Commander in Chief (CINC) usually refers to the ultimate commander of the armed forces of a nation, though it can refer to the commander of any sufficiently large military force.

Commander in Chief powers are reserved for an important head of state. In the United States of America, the President is the CINC. Although the CINC is the supreme commander of all departments of the military, the CINC does not have complete control over the military's actions.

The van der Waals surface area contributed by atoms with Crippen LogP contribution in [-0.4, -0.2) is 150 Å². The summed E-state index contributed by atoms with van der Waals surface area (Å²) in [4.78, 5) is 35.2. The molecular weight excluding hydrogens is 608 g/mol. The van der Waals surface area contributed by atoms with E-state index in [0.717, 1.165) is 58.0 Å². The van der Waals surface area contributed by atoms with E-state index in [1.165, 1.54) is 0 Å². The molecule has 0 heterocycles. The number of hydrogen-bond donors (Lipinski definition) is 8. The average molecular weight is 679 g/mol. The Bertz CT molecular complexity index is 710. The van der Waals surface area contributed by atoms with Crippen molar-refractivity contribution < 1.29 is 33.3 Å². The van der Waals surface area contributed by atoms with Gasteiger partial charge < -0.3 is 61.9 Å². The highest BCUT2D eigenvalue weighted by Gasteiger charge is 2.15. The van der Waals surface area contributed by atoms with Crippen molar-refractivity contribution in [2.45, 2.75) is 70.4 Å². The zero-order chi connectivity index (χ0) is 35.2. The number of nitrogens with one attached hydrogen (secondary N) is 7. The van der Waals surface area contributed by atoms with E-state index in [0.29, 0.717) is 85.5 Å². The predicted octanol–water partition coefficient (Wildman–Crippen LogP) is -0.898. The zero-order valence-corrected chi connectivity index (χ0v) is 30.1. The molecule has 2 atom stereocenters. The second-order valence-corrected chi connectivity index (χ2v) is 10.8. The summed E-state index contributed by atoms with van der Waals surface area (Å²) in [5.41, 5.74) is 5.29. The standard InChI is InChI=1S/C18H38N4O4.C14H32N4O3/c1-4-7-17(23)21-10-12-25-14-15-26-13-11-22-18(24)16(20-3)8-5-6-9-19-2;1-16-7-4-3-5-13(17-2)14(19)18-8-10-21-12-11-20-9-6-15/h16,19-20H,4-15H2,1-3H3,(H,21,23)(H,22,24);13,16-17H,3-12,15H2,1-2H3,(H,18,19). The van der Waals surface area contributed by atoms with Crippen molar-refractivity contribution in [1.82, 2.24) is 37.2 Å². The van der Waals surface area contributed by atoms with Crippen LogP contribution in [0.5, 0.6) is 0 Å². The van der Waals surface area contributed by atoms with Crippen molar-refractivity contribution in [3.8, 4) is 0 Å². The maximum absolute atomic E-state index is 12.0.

In the United States, the Gulf of Tonkin resolution was an example of the President using (and some would say "abusing") the powers of the Commander in Chief to their fullest extent. Only Congress has the ability to declare war. The Gulf of Tonkin resolution allowed President Lyndon Baines Johnson to commit the American military to the situation developing in Vietnam without officially declaring war on Vietnam.

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